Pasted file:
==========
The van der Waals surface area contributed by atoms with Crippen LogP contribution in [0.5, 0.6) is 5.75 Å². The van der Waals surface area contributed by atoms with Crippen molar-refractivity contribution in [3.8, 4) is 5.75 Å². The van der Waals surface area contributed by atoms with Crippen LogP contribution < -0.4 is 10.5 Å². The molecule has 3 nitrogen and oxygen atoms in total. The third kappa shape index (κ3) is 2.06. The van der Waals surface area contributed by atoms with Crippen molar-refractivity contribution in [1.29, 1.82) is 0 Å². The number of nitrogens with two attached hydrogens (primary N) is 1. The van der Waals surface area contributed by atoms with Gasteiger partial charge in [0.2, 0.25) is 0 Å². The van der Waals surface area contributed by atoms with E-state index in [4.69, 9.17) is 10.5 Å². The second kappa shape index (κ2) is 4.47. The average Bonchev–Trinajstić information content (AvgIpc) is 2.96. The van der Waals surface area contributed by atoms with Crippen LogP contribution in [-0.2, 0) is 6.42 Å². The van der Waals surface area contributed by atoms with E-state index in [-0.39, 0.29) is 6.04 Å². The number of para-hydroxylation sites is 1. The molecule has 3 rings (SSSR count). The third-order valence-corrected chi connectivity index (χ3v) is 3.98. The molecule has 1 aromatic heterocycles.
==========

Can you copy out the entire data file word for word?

The van der Waals surface area contributed by atoms with Crippen LogP contribution in [0.5, 0.6) is 5.75 Å². The van der Waals surface area contributed by atoms with Crippen molar-refractivity contribution in [3.8, 4) is 5.75 Å². The van der Waals surface area contributed by atoms with Crippen LogP contribution < -0.4 is 10.5 Å². The molecule has 3 nitrogen and oxygen atoms in total. The third kappa shape index (κ3) is 2.06. The van der Waals surface area contributed by atoms with Crippen molar-refractivity contribution in [1.29, 1.82) is 0 Å². The number of nitrogens with two attached hydrogens (primary N) is 1. The van der Waals surface area contributed by atoms with Gasteiger partial charge in [0.2, 0.25) is 0 Å². The van der Waals surface area contributed by atoms with E-state index in [4.69, 9.17) is 10.5 Å². The second kappa shape index (κ2) is 4.47. The average Bonchev–Trinajstić information content (AvgIpc) is 2.96. The van der Waals surface area contributed by atoms with Crippen LogP contribution in [-0.2, 0) is 6.42 Å². The van der Waals surface area contributed by atoms with E-state index in [-0.39, 0.29) is 6.04 Å². The number of para-hydroxylation sites is 1. The molecule has 3 rings (SSSR count). The third-order valence-corrected chi connectivity index (χ3v) is 3.98. The molecule has 1 aromatic heterocycles.